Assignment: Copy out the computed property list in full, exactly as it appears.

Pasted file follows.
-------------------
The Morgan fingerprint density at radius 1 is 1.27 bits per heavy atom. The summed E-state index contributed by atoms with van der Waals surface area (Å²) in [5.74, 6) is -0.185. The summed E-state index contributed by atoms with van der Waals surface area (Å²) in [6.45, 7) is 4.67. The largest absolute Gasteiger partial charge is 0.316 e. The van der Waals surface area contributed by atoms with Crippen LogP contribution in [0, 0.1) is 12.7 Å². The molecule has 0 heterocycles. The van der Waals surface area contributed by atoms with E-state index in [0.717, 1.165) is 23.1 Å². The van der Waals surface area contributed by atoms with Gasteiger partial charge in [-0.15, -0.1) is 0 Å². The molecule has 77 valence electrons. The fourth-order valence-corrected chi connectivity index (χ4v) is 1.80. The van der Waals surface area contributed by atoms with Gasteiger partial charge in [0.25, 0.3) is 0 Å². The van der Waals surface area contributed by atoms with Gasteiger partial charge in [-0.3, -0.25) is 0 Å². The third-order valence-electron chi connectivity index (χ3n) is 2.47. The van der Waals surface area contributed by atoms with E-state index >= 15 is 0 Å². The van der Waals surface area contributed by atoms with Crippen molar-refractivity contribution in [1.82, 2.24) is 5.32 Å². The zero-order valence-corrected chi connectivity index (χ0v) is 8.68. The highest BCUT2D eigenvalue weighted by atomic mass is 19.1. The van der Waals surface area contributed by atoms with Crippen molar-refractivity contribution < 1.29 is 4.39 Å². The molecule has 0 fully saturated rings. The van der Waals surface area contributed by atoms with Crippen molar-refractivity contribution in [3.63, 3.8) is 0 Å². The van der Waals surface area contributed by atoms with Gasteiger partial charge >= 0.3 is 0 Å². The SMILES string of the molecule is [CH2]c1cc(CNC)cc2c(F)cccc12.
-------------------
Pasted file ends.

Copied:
The Morgan fingerprint density at radius 1 is 1.27 bits per heavy atom. The summed E-state index contributed by atoms with van der Waals surface area (Å²) in [5.74, 6) is -0.185. The summed E-state index contributed by atoms with van der Waals surface area (Å²) in [6.45, 7) is 4.67. The largest absolute Gasteiger partial charge is 0.316 e. The van der Waals surface area contributed by atoms with Crippen LogP contribution in [0, 0.1) is 12.7 Å². The molecule has 0 heterocycles. The van der Waals surface area contributed by atoms with E-state index in [0.717, 1.165) is 23.1 Å². The van der Waals surface area contributed by atoms with Gasteiger partial charge in [-0.15, -0.1) is 0 Å². The molecule has 77 valence electrons. The fourth-order valence-corrected chi connectivity index (χ4v) is 1.80. The van der Waals surface area contributed by atoms with Gasteiger partial charge in [0.25, 0.3) is 0 Å². The van der Waals surface area contributed by atoms with Gasteiger partial charge in [-0.3, -0.25) is 0 Å². The third-order valence-electron chi connectivity index (χ3n) is 2.47. The van der Waals surface area contributed by atoms with E-state index >= 15 is 0 Å². The van der Waals surface area contributed by atoms with Crippen molar-refractivity contribution in [1.82, 2.24) is 5.32 Å². The zero-order valence-corrected chi connectivity index (χ0v) is 8.68. The highest BCUT2D eigenvalue weighted by atomic mass is 19.1. The van der Waals surface area contributed by atoms with Crippen molar-refractivity contribution < 1.29 is 4.39 Å². The molecule has 0 fully saturated rings. The van der Waals surface area contributed by atoms with Crippen molar-refractivity contribution in [3.63, 3.8) is 0 Å². The van der Waals surface area contributed by atoms with Gasteiger partial charge >= 0.3 is 0 Å². The SMILES string of the molecule is [CH2]c1cc(CNC)cc2c(F)cccc12.